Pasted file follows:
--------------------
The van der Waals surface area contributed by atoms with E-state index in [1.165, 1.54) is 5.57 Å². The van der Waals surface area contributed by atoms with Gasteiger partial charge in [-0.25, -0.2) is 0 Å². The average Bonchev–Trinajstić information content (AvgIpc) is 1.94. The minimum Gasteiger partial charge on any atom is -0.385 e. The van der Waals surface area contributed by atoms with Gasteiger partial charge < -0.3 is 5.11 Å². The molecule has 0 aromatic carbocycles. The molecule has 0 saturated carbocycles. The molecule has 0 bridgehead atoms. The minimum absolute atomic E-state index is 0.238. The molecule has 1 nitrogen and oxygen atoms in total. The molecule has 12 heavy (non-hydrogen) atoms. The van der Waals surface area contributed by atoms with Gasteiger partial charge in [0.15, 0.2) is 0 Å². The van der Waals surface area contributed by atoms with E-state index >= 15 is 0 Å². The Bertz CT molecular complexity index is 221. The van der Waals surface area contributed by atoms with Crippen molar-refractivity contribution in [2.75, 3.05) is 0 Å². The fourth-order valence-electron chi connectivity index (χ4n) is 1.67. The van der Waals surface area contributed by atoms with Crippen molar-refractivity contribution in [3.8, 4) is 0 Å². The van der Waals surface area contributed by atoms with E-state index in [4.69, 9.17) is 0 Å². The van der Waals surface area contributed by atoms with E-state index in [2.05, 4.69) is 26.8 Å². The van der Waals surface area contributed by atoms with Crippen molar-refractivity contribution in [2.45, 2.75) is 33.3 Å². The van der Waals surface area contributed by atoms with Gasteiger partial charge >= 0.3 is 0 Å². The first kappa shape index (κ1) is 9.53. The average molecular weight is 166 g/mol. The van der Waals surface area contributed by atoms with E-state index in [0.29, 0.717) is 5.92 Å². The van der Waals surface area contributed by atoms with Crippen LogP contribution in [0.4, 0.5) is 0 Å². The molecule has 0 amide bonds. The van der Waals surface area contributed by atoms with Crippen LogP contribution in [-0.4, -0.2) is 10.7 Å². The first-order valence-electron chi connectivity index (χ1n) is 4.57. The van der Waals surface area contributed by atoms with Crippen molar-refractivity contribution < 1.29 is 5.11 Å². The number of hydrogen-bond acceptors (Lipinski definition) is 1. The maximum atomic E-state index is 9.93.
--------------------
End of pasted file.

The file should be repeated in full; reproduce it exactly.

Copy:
The van der Waals surface area contributed by atoms with E-state index in [1.165, 1.54) is 5.57 Å². The van der Waals surface area contributed by atoms with Gasteiger partial charge in [-0.25, -0.2) is 0 Å². The average Bonchev–Trinajstić information content (AvgIpc) is 1.94. The minimum Gasteiger partial charge on any atom is -0.385 e. The van der Waals surface area contributed by atoms with Gasteiger partial charge < -0.3 is 5.11 Å². The molecule has 0 aromatic carbocycles. The molecule has 0 saturated carbocycles. The molecule has 0 bridgehead atoms. The minimum absolute atomic E-state index is 0.238. The molecule has 1 nitrogen and oxygen atoms in total. The molecule has 12 heavy (non-hydrogen) atoms. The van der Waals surface area contributed by atoms with Gasteiger partial charge in [0.15, 0.2) is 0 Å². The van der Waals surface area contributed by atoms with E-state index >= 15 is 0 Å². The Bertz CT molecular complexity index is 221. The van der Waals surface area contributed by atoms with Crippen molar-refractivity contribution in [2.75, 3.05) is 0 Å². The fourth-order valence-electron chi connectivity index (χ4n) is 1.67. The van der Waals surface area contributed by atoms with Crippen molar-refractivity contribution in [3.8, 4) is 0 Å². The van der Waals surface area contributed by atoms with E-state index in [4.69, 9.17) is 0 Å². The van der Waals surface area contributed by atoms with E-state index in [2.05, 4.69) is 26.8 Å². The van der Waals surface area contributed by atoms with Crippen molar-refractivity contribution in [2.45, 2.75) is 33.3 Å². The van der Waals surface area contributed by atoms with Gasteiger partial charge >= 0.3 is 0 Å². The first kappa shape index (κ1) is 9.53. The average molecular weight is 166 g/mol. The van der Waals surface area contributed by atoms with E-state index in [0.29, 0.717) is 5.92 Å². The van der Waals surface area contributed by atoms with Crippen LogP contribution in [0.4, 0.5) is 0 Å². The molecule has 0 amide bonds. The van der Waals surface area contributed by atoms with Crippen LogP contribution in [-0.4, -0.2) is 10.7 Å². The first-order valence-electron chi connectivity index (χ1n) is 4.57. The van der Waals surface area contributed by atoms with Crippen molar-refractivity contribution < 1.29 is 5.11 Å². The number of hydrogen-bond acceptors (Lipinski definition) is 1. The maximum atomic E-state index is 9.93.